SPRINGFIELD, Ohio — With an incoming class of 643 students, including 33 international students, 39 non-African American students and 28 African-American students, Wittenberg is well on the way to reaching its goals of broadening the university’s diversity spectrum. As part of the New Student Day activities, Concerned Black Students (CBS) hosted a luncheon for multicultural students and their parents as a way to acquaint them with one another and the university, as well as to celebrate the diversity of the Wittenberg community.
The luncheon served as a time for members of CBS to address questions and concerns of new students and their parents, and to let them know they have a place to call home on a predominantly white campus. Terraya Lewis of Cleveland Heights, Ohio, class of 2007 and president of CBS, led a session with the first-year students that helped them understand the vision of the longtime campus organization.
“CBS isn’t just for African-American students,” said Lewis, who is adamant about educating the entire campus about CBS, a diverse group that’s always looking to expand across racial and ethnic lines.
Ranel Jacobs of Toledo, Ohio, class of 2007, attended the luncheon in hopes of attracting attention to Connectors, a new program implemented by Wittenberg’s Office of Multicultural Affairs. The program pairs upperclassmen with first-year students in hopes of creating a kind of “buddy system,” which will afford new students increased opportunities to meet new people.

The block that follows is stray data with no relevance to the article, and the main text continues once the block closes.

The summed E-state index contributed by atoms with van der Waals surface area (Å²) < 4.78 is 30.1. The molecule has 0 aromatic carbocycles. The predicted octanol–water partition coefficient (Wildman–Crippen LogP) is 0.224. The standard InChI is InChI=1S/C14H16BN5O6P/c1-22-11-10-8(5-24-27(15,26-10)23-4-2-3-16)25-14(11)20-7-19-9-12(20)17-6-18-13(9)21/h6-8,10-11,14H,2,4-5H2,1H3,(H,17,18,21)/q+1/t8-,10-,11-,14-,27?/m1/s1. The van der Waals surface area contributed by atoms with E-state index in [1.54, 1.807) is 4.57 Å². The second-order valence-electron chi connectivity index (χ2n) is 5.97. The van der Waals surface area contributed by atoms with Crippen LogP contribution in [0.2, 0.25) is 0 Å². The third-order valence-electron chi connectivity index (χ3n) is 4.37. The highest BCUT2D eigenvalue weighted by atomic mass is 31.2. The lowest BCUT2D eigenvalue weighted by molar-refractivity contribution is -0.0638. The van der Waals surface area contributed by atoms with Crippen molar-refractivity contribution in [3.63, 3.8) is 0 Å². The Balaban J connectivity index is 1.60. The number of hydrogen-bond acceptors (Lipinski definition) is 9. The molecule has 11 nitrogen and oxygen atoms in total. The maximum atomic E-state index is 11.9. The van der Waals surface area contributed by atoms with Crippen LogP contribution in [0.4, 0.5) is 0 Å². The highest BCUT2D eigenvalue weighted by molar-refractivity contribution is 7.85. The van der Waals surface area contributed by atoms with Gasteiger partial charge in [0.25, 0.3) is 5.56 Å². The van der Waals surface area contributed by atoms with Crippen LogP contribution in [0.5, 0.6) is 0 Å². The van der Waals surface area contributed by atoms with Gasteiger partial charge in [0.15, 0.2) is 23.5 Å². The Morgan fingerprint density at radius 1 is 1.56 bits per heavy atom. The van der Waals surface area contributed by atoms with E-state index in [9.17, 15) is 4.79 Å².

“This will give multicultural students a chance to really connect with somebody because it can be hard to make friends,” Jacobs said. “It’s not just going to be a one-time thing. These will be long lasting connections.”
As much as the new students were informed of the fun opportunities to come during their Wittenberg career, no stone was left unturned as they were reminded of why they are really here.
“We are students first and foremost,” said Lewis. “Our education is what we came here for.”
Students can easily fall into the trap of procrastination, but a few words from a Wittenberg faculty member and alumni put the importance of valuing your education into perspective.
“If you start on a high mark, you’ll end on a mark you’re proud of,” said John Marr, class of 1981 and currently assistant to the president at Wittenberg. “If you establish yourself as a serious student now, 25 years from now, the connections you made here will help you with your future.”
- Erica Strauss '07
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